Instead using the terms descriptive and prescriptive steps away from the worst aspect of using positive, though it would be less corrosive to refer to non-prescriptive economics as, well, non-prescriptive or as non-normative.

However, in behavioral science, elements drawn from prescriptive theory are often useful non-prescriptively, either as approximations or as bounding cases. Economic rationality and expected-utility maximization (the latter sometimes conflated with the former) are such elements.

Some economists would not even recognize economic rationality or expected-utility maximization as prescriptive in any case, because they are meta-preferential — they express a preference for structures of preference that have ordering properties such as transitivity and acyclicity, but say nothing about ultimate objectives and thus, in themselves, say nothing about whether one should prefer tomatoes to apples or life over death.

The prescriptive arguments for economic rationality and for expected-utility maximization are to the effect that those who conform realize more of their objectives — regardless of what those objectives might be — than those who do not, with it usually treated as tautologic that one desires such maximization.[1]

The non-prescriptive arguments for economic rationality and for expected-utility maximization as approximations note that these are relatively tractable models of behavior for which evolutionary dynamics will select. Because the models are taken from prescriptive work, some people mistake or misrepresent any use of them as necessarily prescriptive, but the claim is neither that social or other biologic evolution ought to select for something approximated by such behavior nor that agents ought to engage in the behavior for which evolution selects. (If anything, what is illuminated is that evolution selects for a propensity to such prescriptions!)

I endorse use of these models as tractable approximations in many cases, but I also embrace use of a weaker notion of economic rationality as a bounding case. A boundary of economic outcomes is given by considering what those outcomes would be were agents economically rational.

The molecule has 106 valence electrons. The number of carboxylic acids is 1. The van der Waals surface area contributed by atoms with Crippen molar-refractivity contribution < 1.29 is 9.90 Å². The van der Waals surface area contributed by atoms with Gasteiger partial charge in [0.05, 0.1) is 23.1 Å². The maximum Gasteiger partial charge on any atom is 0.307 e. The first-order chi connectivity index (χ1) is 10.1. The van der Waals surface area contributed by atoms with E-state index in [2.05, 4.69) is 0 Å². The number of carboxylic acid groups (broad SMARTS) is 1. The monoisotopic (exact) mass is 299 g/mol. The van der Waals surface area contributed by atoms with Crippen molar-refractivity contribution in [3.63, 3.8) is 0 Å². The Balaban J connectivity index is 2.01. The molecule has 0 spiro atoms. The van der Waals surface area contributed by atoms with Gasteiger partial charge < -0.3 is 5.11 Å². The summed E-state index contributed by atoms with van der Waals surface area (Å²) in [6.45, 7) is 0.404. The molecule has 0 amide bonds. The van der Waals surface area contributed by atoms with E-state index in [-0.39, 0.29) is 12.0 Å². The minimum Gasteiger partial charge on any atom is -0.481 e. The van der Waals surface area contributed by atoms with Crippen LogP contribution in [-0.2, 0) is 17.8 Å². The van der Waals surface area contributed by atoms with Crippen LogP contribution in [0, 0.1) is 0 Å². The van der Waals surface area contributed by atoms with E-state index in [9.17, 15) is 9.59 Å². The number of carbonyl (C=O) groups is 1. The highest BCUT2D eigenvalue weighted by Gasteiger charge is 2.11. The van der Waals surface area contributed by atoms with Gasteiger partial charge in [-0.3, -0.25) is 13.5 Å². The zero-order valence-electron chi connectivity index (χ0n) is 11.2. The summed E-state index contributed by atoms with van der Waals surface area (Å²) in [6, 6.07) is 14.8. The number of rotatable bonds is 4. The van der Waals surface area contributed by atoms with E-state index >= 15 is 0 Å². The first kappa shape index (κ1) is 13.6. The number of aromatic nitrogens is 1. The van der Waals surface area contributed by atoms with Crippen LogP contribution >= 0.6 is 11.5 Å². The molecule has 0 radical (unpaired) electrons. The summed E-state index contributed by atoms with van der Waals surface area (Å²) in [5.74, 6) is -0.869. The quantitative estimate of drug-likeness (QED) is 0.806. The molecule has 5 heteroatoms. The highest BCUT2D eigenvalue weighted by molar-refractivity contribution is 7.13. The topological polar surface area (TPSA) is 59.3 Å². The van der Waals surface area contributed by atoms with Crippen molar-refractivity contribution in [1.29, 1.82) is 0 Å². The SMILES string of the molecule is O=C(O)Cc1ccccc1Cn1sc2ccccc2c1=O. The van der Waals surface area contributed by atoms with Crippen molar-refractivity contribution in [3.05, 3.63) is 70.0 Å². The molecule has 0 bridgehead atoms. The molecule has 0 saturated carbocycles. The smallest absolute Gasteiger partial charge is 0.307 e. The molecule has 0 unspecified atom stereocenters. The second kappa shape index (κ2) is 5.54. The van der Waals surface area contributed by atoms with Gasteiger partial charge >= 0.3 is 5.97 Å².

Behavioral economics concerns itself with when-and-how people actually behave, and especially with failures of the aforementioned models. Although this research is not what I do, I acknowledge its value. However, a great deal of what passes for behavioral economics involves an inferential leap from identifying a real or apparent deviation of behavior from one of these models to a conclusion that this-or-that result could be obtained by state intervention, with the researcher looking away from any proper examination of the behavior of agents determining practices of the state. Behavioral economics is thus used as the motte for a statist bailey. Additionally, even behavioral researchers with no apparent statist agenda often fail to recognize when behavior that seems at odds with these models is or may be instead at odds with some presumption of the researcher.[2]


[1] The main-stream of economic theory treats completeness of preferences as a feature of economic rationality but I've never seen a prescriptive argument even attempted for this feature. The prescriptive cases for transitivity and for acyclicity seem to presume an absence of conflicting, prior meta-preferences. The prescriptive argument for expected-utility maximization is especially problematic.

[2] While I have problems with some of the work and with much of the rhetoric of Gerd Gigerenzer, he has ably identified important cases of such failure on the part of researchers.

Nick Hudson on SARS-CoV-2 and the Policy Response

Thursday, 1 April 2021

Alphabet has removed this video from YouTube:

The Paradox of Shadows

Friday, 5 March 2021

For many years, one of the projects on a back-burner in my mind has been the writing of a novel, A Paradox of Shadows, in which the principal character is attempting to reconstruct or to otherwise recover an ancient work, the title of which might have been περὶ τοῦ ἀτόπου τοῦ τῶν σκιῶν, or De [Anomalia de] Obumbratio, or perhaps something else.

Everything about the work is a matter of doubt or of conjecture, including its author and the era and language in which it were originally composed; even that there ever were such a work is uncertain. Its existence is primarily inferred from how parts of it seem to be esoterically embedded in other works; sometimes these passages can be made to fit together like bits of a jigsaw, but different ways of fitting are possible, especially allowing for lacunæ, interpolations, and unintended errors in translation or in transcription. In ancient art and literature are found what may be other references to the work, but these apparent references are subject to alternate interpretation, especially as many of them would be quite oblique if indeed they refer to the work. The search is largely a matter of poring over old manuscripts and documents.